Civil War News Trading Cards Civil War News was a set of 88 collectible trading cards issued in the early 1960s by Topps. The set featured the colorful artwork of Norman Saunders, as well as three other artists. The card set was characterized by vivid colors, graphic depictions of violence, death, and blood (card #21 'Painful Death' being a prime example) and exaggerations of warfare. On the reverse, each card contained a brief history of a campaign, battle, or person. The information was presented in newspaper-article fashion complete with a headline. The complete set of cards, including a checklist, was first printed for the American market in 1962 to coincide with the centennial of the Civil War. A similar series with the same artwork was later issued in Canada. A&BC produced the sets in England. The cards came five to a wax pack with a stick of bubble gum. Also included in each package was a facsimile of Confederate paper currency. The original selling price was a nickel per package. Topps later issued the cards in cellophane-wrapped strips.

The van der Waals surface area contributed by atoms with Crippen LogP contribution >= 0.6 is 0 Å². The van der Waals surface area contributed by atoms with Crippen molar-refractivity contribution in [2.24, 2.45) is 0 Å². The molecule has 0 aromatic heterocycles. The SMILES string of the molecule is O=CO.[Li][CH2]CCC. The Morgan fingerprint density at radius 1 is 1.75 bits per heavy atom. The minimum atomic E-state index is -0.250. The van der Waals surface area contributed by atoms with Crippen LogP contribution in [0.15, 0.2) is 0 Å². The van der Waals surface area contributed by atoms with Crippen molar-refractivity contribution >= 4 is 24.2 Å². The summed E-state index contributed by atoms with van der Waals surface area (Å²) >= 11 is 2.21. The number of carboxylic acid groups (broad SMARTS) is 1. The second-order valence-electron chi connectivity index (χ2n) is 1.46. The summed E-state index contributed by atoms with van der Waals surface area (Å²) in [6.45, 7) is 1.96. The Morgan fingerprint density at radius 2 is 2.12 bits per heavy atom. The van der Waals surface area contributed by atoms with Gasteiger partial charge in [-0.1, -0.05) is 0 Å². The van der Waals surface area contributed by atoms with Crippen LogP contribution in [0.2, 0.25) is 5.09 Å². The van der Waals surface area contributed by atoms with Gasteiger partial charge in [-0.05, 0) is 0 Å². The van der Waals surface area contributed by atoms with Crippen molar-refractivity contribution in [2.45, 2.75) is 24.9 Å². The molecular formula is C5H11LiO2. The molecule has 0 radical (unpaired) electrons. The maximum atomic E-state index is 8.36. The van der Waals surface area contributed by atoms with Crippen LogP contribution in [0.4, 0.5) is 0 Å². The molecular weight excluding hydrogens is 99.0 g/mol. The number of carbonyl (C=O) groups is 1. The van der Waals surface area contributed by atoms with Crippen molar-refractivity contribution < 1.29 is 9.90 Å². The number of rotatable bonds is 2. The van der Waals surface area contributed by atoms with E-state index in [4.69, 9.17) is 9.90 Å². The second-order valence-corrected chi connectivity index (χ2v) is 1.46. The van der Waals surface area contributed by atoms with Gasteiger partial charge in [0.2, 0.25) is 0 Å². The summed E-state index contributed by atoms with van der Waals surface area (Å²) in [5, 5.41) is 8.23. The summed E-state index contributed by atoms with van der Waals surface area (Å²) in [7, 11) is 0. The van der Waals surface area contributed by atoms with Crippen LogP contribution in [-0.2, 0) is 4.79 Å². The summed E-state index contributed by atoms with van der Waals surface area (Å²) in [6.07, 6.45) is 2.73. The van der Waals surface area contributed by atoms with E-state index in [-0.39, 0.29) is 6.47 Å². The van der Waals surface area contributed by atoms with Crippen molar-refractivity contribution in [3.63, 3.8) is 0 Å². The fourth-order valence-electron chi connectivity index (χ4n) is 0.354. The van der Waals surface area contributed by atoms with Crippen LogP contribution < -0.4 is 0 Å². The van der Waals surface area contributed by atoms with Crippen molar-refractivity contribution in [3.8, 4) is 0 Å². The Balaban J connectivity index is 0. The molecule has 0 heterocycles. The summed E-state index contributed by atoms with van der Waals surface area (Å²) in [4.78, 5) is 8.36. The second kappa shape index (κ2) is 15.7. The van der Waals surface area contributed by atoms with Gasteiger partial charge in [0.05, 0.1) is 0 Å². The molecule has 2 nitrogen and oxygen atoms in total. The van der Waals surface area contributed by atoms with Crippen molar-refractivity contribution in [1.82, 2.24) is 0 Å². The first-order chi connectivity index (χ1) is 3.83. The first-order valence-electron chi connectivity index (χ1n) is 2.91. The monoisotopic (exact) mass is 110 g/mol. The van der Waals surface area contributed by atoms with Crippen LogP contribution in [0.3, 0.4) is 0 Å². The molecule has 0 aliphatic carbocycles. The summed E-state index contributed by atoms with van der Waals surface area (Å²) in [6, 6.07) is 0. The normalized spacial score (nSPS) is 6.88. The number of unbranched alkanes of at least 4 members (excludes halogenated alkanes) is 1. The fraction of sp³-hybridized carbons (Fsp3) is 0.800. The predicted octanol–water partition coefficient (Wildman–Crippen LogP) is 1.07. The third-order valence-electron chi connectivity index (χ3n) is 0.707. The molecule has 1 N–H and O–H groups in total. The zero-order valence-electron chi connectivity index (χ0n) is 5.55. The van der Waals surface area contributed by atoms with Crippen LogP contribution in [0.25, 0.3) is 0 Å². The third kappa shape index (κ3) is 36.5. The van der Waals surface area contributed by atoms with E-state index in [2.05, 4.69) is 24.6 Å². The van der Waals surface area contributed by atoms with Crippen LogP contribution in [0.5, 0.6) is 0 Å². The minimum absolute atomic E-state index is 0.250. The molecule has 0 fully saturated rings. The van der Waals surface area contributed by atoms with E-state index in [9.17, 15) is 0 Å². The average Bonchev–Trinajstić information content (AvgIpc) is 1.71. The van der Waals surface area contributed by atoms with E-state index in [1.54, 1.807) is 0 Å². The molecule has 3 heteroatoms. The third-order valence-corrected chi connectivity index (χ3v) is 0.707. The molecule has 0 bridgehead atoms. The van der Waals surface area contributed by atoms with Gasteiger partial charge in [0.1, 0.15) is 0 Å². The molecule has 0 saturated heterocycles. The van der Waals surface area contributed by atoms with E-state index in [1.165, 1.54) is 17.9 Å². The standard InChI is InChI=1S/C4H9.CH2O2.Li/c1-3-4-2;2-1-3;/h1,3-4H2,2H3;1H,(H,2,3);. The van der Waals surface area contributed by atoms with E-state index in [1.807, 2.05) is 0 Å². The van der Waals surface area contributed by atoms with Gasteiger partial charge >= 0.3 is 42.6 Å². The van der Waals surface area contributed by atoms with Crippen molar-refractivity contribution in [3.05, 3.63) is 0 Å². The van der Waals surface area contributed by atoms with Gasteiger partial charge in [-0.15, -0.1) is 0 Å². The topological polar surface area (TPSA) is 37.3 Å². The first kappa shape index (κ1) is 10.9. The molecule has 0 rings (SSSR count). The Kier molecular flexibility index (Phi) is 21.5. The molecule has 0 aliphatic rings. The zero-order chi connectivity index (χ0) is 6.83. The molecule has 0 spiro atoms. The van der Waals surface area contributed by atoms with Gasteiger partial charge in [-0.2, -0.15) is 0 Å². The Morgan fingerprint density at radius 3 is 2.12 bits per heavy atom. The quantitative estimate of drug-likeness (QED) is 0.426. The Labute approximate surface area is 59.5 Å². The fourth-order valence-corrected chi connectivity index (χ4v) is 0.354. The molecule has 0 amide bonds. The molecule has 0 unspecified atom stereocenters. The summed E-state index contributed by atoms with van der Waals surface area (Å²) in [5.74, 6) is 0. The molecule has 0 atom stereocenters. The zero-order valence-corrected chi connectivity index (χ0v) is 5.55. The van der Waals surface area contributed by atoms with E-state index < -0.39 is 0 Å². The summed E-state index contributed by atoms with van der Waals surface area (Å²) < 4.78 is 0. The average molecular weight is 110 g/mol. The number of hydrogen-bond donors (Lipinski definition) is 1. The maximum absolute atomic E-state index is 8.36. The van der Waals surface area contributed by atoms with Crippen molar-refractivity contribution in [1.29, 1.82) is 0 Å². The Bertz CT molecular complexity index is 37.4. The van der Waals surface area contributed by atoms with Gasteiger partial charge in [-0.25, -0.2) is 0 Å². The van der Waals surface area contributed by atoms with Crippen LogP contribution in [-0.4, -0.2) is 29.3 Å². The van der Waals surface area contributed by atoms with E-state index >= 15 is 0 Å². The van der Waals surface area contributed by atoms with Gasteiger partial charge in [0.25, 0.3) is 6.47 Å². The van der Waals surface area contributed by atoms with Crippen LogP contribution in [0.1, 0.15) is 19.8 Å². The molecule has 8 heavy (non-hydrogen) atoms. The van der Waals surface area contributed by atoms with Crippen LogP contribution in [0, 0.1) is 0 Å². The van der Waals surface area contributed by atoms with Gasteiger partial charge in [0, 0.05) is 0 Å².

Tags: trading  cards  Civil  War  News 
Added: 9th February 2011
Views: 5335
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Posted By: Lava1964
Great Britain Adopts Decimal Currency - 1971 Although the idea had been discussed in the British parliament as early as 1824, it was not until Monday, February 15, 1971 that Great Britain finally adopted decimal currency (100 pence to the pound) and shelved the cumbersome monetary system of 240 pence to the pound that had thoroughly confused foreigners. Prior to Decimal Day, there were 12 pennies in a shilling and 20 shillings to a pound. There were also lesser denominations of coins. For example, a farthing was worth a quarter of a penny. Then there were the weird coins such as the half crown which was worth two shillings and sixpence--or 30 pence--or one-eighth of a pound. British banks shut down on Wednesday, February 10, 1971 at 3 p.m. in order to have nearly five days to convert all their accounts from old money to new money. (As few banks were computerized in 1971, most of the recalculations had to be done manually.) In the months leading up to Decimal Day, the British government produced a wide array of pamphlets designed to educate the public about the 'new money.' There were even songs produced for the same purpose. Typically, older Brits were mostly against the change and had the most difficulty adapting to it.